The availability of computer time turned out to be a critical limiting factor for the assembly teams. Many of the assemblers required significant RAM and time to run. So in addition to seeking methods that would accurately assemble the banana slug genome, they looked for the most efficient methods.
One team spent considerable time correcting the source code of their assembler, Meraculous, but one step in the process consistently failed, and according to team member Jake Houser, the results they did get were unpromising. Members of that team re-deployed to different assembly teams.
The ABySS assembler seemed promising, because it was developed for energy efficiency on large compute clusters and optimized for larger genomes such as the banana slug’s. But the students found it hard to install and configure on the cluster they had available to them, and ABySS requires more memory than the class had available.
Sidra Hussain explained, “We first did an assembly with about a quarter of the data we had. It still used way too much RAM. It failed when tried to run with all the data.”
The assembler SOAPdenovo, a collection of genome alignment tools developed by BGI (formerly Beijing Genomics Institute), seemed promising according to team member Charles Markello.
He explained it allowed the students to use both long segments of genome, which help resolve repeating regions, and short overlapping segments, which help resolve errors and low coverage in portions of the genome. SOAPdenovo also turned out to be memory-efficient, making it possible to process the massive amount of data.
The SOAPdenovo team estimated the banana slug genome at 2.3 billion base pairs.
The assembler SGA seemed promising, because it was designed to use much less memory than other assemblers, and memory was in short supply for the class. The tradeoff, according to an SGA team member is that it uses much more CPU time—it uses 10 percent of the energy, but it takes 10 times longer.
On the last day of class, the SGA assembler was still churning through the full data set, and the team plans to keep it going into the summer.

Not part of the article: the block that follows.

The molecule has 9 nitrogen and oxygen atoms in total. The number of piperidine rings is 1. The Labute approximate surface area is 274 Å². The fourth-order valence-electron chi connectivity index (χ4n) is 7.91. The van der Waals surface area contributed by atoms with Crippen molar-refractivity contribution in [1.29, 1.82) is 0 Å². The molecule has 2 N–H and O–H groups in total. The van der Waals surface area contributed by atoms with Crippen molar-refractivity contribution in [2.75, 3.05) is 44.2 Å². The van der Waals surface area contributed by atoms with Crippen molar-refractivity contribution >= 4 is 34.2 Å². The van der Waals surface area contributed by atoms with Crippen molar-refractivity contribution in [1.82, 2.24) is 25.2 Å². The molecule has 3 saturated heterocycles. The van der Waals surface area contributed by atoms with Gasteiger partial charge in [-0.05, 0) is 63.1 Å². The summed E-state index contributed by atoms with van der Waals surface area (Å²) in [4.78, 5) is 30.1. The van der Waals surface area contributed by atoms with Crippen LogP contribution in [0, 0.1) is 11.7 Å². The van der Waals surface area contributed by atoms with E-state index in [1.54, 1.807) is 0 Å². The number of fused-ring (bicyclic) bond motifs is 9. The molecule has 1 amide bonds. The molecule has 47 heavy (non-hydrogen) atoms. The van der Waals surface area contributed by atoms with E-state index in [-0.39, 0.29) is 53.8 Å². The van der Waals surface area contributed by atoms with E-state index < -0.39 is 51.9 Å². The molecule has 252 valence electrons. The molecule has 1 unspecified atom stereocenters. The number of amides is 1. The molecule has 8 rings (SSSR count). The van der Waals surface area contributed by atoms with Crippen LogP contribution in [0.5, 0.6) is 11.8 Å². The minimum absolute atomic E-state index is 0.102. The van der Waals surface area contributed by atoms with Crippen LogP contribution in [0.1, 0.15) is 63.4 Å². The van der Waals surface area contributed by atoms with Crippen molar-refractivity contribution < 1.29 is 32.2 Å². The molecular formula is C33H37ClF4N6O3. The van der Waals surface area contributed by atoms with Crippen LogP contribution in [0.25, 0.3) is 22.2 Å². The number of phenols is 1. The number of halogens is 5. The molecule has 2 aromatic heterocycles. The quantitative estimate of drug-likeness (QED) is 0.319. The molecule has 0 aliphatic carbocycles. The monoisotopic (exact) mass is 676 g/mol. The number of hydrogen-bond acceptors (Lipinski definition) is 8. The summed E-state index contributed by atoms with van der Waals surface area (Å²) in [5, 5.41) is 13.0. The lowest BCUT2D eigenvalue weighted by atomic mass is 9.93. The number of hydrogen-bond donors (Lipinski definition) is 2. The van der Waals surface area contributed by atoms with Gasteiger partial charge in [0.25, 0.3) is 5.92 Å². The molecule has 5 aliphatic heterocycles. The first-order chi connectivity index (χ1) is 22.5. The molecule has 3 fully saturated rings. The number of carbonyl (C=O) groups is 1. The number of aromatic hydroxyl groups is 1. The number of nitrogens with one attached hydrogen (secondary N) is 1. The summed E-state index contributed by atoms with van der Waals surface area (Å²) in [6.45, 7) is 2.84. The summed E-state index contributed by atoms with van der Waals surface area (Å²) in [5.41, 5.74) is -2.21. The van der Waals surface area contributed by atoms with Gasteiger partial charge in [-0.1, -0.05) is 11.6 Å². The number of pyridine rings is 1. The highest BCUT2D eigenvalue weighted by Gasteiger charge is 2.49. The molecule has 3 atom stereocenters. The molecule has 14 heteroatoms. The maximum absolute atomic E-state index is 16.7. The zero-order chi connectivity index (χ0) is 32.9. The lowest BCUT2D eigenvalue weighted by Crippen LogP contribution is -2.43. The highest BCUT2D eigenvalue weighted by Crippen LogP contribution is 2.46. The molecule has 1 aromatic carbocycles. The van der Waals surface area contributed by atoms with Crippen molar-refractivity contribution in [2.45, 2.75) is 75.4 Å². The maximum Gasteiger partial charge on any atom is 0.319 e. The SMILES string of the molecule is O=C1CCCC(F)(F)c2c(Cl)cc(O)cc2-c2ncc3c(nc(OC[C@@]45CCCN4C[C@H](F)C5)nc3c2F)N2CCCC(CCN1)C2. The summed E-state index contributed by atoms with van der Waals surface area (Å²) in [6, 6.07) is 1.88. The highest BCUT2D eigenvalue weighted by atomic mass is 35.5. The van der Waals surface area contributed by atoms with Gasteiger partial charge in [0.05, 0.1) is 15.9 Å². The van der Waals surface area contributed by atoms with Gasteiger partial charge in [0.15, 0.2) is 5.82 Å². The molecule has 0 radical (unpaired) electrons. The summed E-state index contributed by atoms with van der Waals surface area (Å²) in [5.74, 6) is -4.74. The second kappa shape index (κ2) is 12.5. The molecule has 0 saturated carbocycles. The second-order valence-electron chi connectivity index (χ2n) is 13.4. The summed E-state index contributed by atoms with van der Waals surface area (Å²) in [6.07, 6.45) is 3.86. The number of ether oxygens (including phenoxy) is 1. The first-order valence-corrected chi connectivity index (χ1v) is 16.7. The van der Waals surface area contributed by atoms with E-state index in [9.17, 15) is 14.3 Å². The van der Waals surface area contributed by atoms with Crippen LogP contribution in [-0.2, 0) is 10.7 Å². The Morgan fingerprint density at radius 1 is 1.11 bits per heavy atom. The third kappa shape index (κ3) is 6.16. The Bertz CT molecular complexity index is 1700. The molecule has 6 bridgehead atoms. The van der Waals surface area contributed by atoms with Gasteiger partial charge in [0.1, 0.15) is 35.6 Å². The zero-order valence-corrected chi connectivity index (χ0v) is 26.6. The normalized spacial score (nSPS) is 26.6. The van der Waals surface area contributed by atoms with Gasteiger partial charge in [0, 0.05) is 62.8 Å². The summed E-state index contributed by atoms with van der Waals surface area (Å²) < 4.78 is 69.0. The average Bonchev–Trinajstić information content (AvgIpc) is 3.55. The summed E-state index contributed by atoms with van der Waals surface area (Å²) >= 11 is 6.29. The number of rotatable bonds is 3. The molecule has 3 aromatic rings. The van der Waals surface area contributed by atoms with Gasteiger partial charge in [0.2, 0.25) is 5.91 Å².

The final assembly team employed DISCOVAR, developed at the Broad Institute of MIT and Harvard.
Student Robert Calef explained DISCOVAR was easy for them to install and use. “In 20 years when home genome projects are a thing, it will be more like this.”
Days after the class officially ended, the DISCOVAR team came out with an assembly 2.4 billion bases long.
Green summed up the class by saying, “We have collected an amazing amount of data that will live on beyond the class.”
As a treat for the last day of class, in addition to the banana bread one of the students provided, course professor Ed Green brought the class some data analysis of his own.
Green explained, “If half the reads in certain positions differ from the other half, it shows half are from mom and half from dad.” But when he mapped banana slug reads back to the assembly, it showed a high level of homozygosity—all the reads mapped to the same positions.
Known hermaphrodites, banana slugs have been observed mating with themselves, but no one knows how often that happens in the wild.
Green’s results seem to indicate banana slugs may self-mate more often than not, and this specimen may be the result of a highly inbred population.
On the other hand, the homozygosity he found may simply be an artifact of the genome assembly process.
“This may be a strong suggestion about the banana slug biological history,” Green said. “We have seen them mate with others, but I have never before seen a wild-caught diploid organism with so much homozygosity.”
The banana slug genome assembly is well on the way, but the work is not done. The banana slug assembly crew plans to meet weekly throughout the summer to keep the project going.
“SGA is still running as of last week,” Karplus said a few weeks after class ended. “As of now, the DISCOVAR assembly is the best of them.”
Karplus explained that to complete the banana slug genome will require both combining the most successful methods and collecting more data that covers longer DNA segments.
Christopher Kan explained that the next step once the results have come in from the assemblers that seemed to work is to choose the best assemblies and merge them to create a unified genome.
Once the assembly is in hand, Kan said, “It’s like a book without an index.”
Then the job will be to make it possible for researchers to find their way around the genome by marking the genes and other features.
Once all that is done, Kan hopes class members will publish their findings, “so we can get other researchers interested in the banana slug and its genome.”
A wiki page details the banana slug genome sequencing project efforts.